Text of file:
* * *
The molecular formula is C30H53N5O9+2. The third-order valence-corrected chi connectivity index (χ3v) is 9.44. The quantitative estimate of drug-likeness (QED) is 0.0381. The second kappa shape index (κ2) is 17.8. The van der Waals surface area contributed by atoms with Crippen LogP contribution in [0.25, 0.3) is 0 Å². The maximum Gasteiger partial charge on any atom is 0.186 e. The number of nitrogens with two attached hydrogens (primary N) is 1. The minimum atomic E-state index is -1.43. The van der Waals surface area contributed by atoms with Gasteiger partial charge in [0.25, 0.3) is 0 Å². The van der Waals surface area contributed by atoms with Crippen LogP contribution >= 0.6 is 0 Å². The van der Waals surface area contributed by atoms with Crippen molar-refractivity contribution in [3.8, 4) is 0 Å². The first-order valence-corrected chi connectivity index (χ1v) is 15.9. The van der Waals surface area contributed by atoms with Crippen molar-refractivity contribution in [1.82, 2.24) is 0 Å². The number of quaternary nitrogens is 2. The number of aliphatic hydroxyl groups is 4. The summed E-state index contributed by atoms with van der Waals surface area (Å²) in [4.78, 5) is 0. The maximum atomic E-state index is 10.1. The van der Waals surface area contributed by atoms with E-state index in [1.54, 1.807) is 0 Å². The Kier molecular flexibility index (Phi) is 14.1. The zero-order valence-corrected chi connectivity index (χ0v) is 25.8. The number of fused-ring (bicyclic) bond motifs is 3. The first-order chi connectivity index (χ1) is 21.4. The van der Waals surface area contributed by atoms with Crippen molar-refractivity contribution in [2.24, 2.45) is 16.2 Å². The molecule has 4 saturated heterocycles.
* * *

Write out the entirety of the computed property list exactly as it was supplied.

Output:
The molecular formula is C30H53N5O9+2. The third-order valence-corrected chi connectivity index (χ3v) is 9.44. The quantitative estimate of drug-likeness (QED) is 0.0381. The second kappa shape index (κ2) is 17.8. The van der Waals surface area contributed by atoms with Crippen LogP contribution in [0.25, 0.3) is 0 Å². The maximum Gasteiger partial charge on any atom is 0.186 e. The number of nitrogens with two attached hydrogens (primary N) is 1. The minimum atomic E-state index is -1.43. The van der Waals surface area contributed by atoms with Gasteiger partial charge in [0.25, 0.3) is 0 Å². The van der Waals surface area contributed by atoms with Crippen LogP contribution >= 0.6 is 0 Å². The van der Waals surface area contributed by atoms with Crippen molar-refractivity contribution in [3.8, 4) is 0 Å². The first-order valence-corrected chi connectivity index (χ1v) is 15.9. The van der Waals surface area contributed by atoms with Crippen molar-refractivity contribution in [1.82, 2.24) is 0 Å². The number of quaternary nitrogens is 2. The number of aliphatic hydroxyl groups is 4. The summed E-state index contributed by atoms with van der Waals surface area (Å²) in [4.78, 5) is 0. The maximum atomic E-state index is 10.1. The van der Waals surface area contributed by atoms with E-state index in [1.54, 1.807) is 0 Å². The Kier molecular flexibility index (Phi) is 14.1. The zero-order valence-corrected chi connectivity index (χ0v) is 25.8. The number of fused-ring (bicyclic) bond motifs is 3. The first-order chi connectivity index (χ1) is 21.4. The van der Waals surface area contributed by atoms with Crippen molar-refractivity contribution in [2.24, 2.45) is 16.2 Å². The molecule has 4 saturated heterocycles.